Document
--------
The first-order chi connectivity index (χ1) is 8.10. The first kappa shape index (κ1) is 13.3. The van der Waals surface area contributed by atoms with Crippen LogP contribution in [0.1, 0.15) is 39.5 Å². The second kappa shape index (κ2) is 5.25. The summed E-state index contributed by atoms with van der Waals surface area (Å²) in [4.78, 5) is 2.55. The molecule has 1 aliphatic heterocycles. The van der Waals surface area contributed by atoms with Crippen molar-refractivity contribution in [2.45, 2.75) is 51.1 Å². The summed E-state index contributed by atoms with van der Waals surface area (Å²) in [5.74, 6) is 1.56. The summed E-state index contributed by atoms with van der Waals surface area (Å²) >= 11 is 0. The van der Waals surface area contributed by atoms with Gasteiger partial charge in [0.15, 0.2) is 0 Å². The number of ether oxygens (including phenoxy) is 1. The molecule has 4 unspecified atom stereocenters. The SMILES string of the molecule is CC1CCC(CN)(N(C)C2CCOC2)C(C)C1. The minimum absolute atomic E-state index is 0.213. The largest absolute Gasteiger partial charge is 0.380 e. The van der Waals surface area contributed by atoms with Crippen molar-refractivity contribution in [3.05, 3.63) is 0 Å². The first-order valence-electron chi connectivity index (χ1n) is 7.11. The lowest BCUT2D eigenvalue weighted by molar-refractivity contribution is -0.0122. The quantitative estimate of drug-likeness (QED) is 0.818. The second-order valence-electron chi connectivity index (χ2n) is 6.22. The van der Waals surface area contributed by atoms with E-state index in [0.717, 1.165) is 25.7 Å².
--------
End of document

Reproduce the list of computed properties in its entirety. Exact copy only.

The first-order chi connectivity index (χ1) is 8.10. The first kappa shape index (κ1) is 13.3. The van der Waals surface area contributed by atoms with Crippen LogP contribution in [0.1, 0.15) is 39.5 Å². The second kappa shape index (κ2) is 5.25. The summed E-state index contributed by atoms with van der Waals surface area (Å²) in [4.78, 5) is 2.55. The molecule has 1 aliphatic heterocycles. The van der Waals surface area contributed by atoms with Crippen molar-refractivity contribution in [2.45, 2.75) is 51.1 Å². The summed E-state index contributed by atoms with van der Waals surface area (Å²) in [5.74, 6) is 1.56. The summed E-state index contributed by atoms with van der Waals surface area (Å²) >= 11 is 0. The van der Waals surface area contributed by atoms with Gasteiger partial charge in [0.15, 0.2) is 0 Å². The number of ether oxygens (including phenoxy) is 1. The molecule has 4 unspecified atom stereocenters. The SMILES string of the molecule is CC1CCC(CN)(N(C)C2CCOC2)C(C)C1. The minimum absolute atomic E-state index is 0.213. The largest absolute Gasteiger partial charge is 0.380 e. The van der Waals surface area contributed by atoms with Crippen molar-refractivity contribution in [3.05, 3.63) is 0 Å². The first-order valence-electron chi connectivity index (χ1n) is 7.11. The lowest BCUT2D eigenvalue weighted by molar-refractivity contribution is -0.0122. The quantitative estimate of drug-likeness (QED) is 0.818. The second-order valence-electron chi connectivity index (χ2n) is 6.22. The van der Waals surface area contributed by atoms with E-state index in [0.717, 1.165) is 25.7 Å².